Boston racks up fourth driest and hottest summer on record

“We've been taking records for well over 100 years. That's pretty significant."

The sun sets over the Boston skyline at the World's End Reservation on a June evening. Carlin Stiehl for The Boston Globe

As August comes to a close, Boston residents are wrapping up what could be the fourth driest – and fourth hottest – summer on record, meteorologists said.

Boston has had just 4.42 inches of rainfall in the past three months, compared to an average of 10.39 inches, according to the National Weather Service. 

“We’ve been taking records for well over 100 years and the fourth driest? That’s pretty significant,” said Bill Sullivan, a meteorologist for the NWS in Norton.

Boston’s driest summer came in 2016, with a mere 3.92 inches of precipitation. 2022 is the second year in the 21st century to crack the top four, falling behind 1957 and 1949.

Drought conditions have plagued all of Massachusetts this summer. Nearly 96% of the entire state remained under severe or extreme drought last week, according to the U.S. Drought Monitor’s weekly report released August 25. This mass dryness affects everything from crops, to wildlife, to water quality. The next weekly drought report will be released Thursday.


2022 also saw one of the warmest summers on record. Boston tied the record for most 90-degree days in the month of August, with 11. This puts the total for the entire season at 21 days, a week above the 30-year average.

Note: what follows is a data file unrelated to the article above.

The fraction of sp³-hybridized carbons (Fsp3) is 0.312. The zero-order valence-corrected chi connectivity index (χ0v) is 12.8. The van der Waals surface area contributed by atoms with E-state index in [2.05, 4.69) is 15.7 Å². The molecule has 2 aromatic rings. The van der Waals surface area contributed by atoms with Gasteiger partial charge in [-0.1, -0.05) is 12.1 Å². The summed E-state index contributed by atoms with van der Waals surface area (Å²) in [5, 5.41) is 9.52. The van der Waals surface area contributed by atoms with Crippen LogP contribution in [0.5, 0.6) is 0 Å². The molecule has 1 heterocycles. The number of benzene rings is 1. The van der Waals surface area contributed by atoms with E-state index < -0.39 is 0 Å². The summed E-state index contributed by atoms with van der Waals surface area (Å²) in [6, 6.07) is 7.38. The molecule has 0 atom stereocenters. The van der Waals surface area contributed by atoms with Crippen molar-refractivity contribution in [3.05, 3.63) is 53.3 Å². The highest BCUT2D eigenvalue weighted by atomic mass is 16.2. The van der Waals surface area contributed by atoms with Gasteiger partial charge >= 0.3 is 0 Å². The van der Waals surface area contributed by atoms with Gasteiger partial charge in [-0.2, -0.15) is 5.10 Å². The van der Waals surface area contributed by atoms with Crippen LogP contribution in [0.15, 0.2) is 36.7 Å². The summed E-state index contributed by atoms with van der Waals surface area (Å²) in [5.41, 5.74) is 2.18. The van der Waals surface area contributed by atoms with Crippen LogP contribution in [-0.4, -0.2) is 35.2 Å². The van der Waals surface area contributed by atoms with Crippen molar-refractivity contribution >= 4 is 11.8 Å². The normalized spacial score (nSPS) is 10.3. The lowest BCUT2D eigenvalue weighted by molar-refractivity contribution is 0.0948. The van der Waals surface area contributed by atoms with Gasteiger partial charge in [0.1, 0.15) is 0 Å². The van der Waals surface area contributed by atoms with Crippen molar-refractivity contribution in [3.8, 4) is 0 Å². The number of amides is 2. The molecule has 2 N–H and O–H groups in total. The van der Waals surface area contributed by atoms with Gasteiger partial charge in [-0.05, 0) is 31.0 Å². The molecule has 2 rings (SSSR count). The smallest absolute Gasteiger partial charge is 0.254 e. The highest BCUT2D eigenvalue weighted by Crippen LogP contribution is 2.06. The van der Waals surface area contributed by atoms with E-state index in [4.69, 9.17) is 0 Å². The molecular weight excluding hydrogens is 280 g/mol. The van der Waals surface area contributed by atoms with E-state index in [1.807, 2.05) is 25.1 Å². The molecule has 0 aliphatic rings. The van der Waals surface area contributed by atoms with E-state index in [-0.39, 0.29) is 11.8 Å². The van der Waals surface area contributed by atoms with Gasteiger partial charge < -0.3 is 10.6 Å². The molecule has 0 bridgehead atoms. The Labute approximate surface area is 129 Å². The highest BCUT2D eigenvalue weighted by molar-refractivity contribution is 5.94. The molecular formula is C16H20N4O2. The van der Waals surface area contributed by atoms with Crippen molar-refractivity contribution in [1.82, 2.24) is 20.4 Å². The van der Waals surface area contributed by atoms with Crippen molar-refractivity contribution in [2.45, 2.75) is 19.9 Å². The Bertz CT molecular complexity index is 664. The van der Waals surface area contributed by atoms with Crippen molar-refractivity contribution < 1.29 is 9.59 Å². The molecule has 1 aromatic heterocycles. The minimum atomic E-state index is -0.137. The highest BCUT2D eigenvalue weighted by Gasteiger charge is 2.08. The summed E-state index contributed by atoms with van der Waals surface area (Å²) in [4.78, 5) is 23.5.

The final climatological numbers also will not be finalized until Thursday, but experts say this summer will end up as at least the fourth hottest on record – some think it even has the potential to rise even higher in the ranks.

But what the hot temperatures and dry conditions mean for the fall remains unclear, experts say.

“We’re certainly in a warming pattern,” Sullivan said. “We could go to a fall pattern where some [drought] kind of goes away, or we could go back to a normal rainfall pattern. It’s tough to figure out where we go from here.”

Sullivan explained that according to data from the NWS and the Climate Prediction Center, conditions are tentatively expected to remain warmer and drier than normal through September. 

“With the likelihood of this pattern, it’s probably going to be slightly above normal, a couple degrees, for the month. Warmer temperatures and below normal precipitation will likely continue.”


The first week of September promises some “fantastic” weather, meteorologists say, with temperatures dipping into the 60s and high 50s. 


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